August 1 2014 Latest news:
by Ian Weinfass, Senior reporter
Saturday, December 22, 2012
It has only existed since October 2011, but it has formed a community and made a huge difference to many lives. Ian Weinfass spoke to some of those who turned to the Hope for Havering Night Shelter for assistance.
“Hope for Havering got me to where I am today,” says Tony Bennett, proudly.
In and of trouble for “most of his life” Tony was a cocaine and cannabis addict who stole so he could afford drugs.
Earlier this year the 28-year-old was sent to prison.
He was released in April, and was helped through rehabilitation by the shelter in June.
“It feels absolutely fantastic, I’m so far ahead of where I was now. They’ve really helped me out so much in six months, I’ve changed,” he said.
A few weeks ago Tony stood up in front of the congregation at the Trinity Methodist Church, Angel Way, to apologise for stealing from them last year.
“I spoke in front of 30 people. I didn’t really want to do it at first, but it was only right. I was very nervous but prayed before and it turned out to be the best thing I’ve done in my life,” he added.
The shelter has helped more than 130 people find a place to stay temporarily, and also helps with rehabilitation and runs residential weeks away.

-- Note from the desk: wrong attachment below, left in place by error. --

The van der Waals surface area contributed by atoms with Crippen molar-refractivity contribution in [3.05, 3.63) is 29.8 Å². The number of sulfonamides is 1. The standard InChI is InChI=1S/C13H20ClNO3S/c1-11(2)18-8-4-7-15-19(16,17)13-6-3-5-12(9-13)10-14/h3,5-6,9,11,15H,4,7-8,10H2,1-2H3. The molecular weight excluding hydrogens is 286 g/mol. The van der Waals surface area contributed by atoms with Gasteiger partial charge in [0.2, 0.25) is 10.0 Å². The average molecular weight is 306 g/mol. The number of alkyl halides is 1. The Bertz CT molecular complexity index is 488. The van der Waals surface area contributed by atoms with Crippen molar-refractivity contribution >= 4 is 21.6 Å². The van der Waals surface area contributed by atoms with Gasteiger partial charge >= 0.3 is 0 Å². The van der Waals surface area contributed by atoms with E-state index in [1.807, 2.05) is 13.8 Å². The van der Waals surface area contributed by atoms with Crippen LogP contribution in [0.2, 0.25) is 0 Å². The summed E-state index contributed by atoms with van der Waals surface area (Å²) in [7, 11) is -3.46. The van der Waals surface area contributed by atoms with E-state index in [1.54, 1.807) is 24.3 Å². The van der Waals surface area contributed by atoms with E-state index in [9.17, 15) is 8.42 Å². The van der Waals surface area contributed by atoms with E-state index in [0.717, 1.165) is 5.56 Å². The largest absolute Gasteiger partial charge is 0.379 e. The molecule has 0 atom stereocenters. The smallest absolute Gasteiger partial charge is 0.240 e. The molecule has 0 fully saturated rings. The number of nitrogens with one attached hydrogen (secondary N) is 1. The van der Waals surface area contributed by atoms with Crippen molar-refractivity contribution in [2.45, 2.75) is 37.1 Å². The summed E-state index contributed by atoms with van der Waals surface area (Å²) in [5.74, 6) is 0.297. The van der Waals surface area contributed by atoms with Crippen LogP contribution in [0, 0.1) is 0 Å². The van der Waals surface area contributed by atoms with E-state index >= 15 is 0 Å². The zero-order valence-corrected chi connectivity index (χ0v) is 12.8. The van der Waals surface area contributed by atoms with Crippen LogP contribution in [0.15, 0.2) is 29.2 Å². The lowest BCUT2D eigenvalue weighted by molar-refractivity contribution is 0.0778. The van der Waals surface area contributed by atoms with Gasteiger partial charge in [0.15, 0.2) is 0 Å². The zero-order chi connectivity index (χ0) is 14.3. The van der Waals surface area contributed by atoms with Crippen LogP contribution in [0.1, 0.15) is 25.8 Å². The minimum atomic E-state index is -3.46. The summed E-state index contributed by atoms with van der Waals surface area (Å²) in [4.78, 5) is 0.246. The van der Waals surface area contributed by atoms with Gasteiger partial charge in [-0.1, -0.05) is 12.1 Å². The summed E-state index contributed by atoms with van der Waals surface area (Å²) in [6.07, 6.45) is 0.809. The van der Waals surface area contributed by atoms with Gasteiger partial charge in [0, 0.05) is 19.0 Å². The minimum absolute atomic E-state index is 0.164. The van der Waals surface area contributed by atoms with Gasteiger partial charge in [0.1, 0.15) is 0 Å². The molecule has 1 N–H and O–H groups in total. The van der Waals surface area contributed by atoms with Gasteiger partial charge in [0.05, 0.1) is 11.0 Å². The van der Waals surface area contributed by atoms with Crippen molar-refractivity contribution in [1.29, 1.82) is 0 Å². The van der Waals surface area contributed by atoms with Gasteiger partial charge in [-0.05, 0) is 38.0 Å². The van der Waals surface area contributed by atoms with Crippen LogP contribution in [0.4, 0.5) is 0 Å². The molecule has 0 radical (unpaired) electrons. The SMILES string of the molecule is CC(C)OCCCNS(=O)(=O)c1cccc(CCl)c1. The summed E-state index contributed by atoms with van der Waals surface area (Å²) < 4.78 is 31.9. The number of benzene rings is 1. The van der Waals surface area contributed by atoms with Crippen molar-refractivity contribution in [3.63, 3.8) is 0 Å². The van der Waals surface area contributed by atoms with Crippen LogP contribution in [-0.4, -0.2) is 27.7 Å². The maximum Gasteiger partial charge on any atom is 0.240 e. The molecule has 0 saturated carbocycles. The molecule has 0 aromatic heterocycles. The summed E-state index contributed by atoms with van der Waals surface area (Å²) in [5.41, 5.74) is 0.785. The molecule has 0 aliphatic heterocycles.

Its actual shelter moves to different churches around the borough at different times, and it has an office in North Street, Romford.
Founded on Christian values, the charity helps anyone it can.
David Tonkins, from Collier Row, describes himself as another Hope for Havering success story.
The 34-year-old budding artist had been homeless on and off for twenty years. Just over a year ago he quit drugs, and was put in contact with the shelter.
“I was there for about five weeks over Christmas and they just gave me support, which was fantastic,” he said.
“A lot of the people involved have become my friends. On a Friday night I help out now, I’m not out at the pub.
“There were 10-12 guys there at Christmas (2011), we got to know each other. It’s like being part of a little family.”
And it is the aspect of community which founder Kim Merry believes is the key to its success.
She said: “It has been a success. We get some of our people direct from prison.
“They’ve had a time away when they don’t want to make new friends, to get away from their old life, and they come to our community and we are their new friendship group.”
To make a donation to the charity text HOHA44 to 70070 or call them on 07951 702 777.